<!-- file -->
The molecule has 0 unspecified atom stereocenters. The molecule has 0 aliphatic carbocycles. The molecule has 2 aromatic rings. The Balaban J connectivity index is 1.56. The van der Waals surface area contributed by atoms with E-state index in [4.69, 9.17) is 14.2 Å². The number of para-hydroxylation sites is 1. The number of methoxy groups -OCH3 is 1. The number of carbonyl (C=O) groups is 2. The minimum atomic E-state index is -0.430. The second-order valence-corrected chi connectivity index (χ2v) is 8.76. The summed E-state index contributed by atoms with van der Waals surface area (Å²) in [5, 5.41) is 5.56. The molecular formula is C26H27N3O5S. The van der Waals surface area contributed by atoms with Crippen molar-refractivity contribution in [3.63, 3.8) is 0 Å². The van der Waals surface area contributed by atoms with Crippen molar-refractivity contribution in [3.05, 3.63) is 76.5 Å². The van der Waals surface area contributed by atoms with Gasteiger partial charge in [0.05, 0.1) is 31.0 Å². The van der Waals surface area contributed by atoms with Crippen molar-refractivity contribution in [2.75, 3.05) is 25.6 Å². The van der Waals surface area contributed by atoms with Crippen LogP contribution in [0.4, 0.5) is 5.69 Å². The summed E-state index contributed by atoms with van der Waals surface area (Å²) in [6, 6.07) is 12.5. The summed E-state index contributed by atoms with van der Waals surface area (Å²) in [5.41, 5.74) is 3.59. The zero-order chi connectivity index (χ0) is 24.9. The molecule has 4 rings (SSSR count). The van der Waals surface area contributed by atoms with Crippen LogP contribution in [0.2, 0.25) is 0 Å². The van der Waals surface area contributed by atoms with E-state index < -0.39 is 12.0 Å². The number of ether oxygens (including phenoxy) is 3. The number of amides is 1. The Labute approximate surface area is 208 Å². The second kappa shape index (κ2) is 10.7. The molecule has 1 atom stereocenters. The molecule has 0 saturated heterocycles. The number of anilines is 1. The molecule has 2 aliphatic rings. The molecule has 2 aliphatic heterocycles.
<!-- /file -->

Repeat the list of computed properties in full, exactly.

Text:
The molecule has 0 unspecified atom stereocenters. The molecule has 0 aliphatic carbocycles. The molecule has 2 aromatic rings. The Balaban J connectivity index is 1.56. The van der Waals surface area contributed by atoms with E-state index in [4.69, 9.17) is 14.2 Å². The number of para-hydroxylation sites is 1. The number of methoxy groups -OCH3 is 1. The number of carbonyl (C=O) groups is 2. The minimum atomic E-state index is -0.430. The second-order valence-corrected chi connectivity index (χ2v) is 8.76. The summed E-state index contributed by atoms with van der Waals surface area (Å²) in [5, 5.41) is 5.56. The molecular formula is C26H27N3O5S. The van der Waals surface area contributed by atoms with Crippen molar-refractivity contribution in [3.63, 3.8) is 0 Å². The van der Waals surface area contributed by atoms with Crippen molar-refractivity contribution in [3.05, 3.63) is 76.5 Å². The van der Waals surface area contributed by atoms with Gasteiger partial charge in [0.05, 0.1) is 31.0 Å². The van der Waals surface area contributed by atoms with Crippen molar-refractivity contribution in [2.75, 3.05) is 25.6 Å². The van der Waals surface area contributed by atoms with Crippen LogP contribution in [0.4, 0.5) is 5.69 Å². The summed E-state index contributed by atoms with van der Waals surface area (Å²) in [6, 6.07) is 12.5. The summed E-state index contributed by atoms with van der Waals surface area (Å²) in [5.41, 5.74) is 3.59. The zero-order chi connectivity index (χ0) is 24.9. The molecule has 4 rings (SSSR count). The van der Waals surface area contributed by atoms with Crippen LogP contribution in [0.2, 0.25) is 0 Å². The van der Waals surface area contributed by atoms with E-state index < -0.39 is 12.0 Å². The number of ether oxygens (including phenoxy) is 3. The number of amides is 1. The Labute approximate surface area is 208 Å². The second kappa shape index (κ2) is 10.7. The molecule has 1 atom stereocenters. The molecule has 0 saturated heterocycles. The number of anilines is 1. The molecule has 2 aliphatic rings. The molecule has 2 aliphatic heterocycles.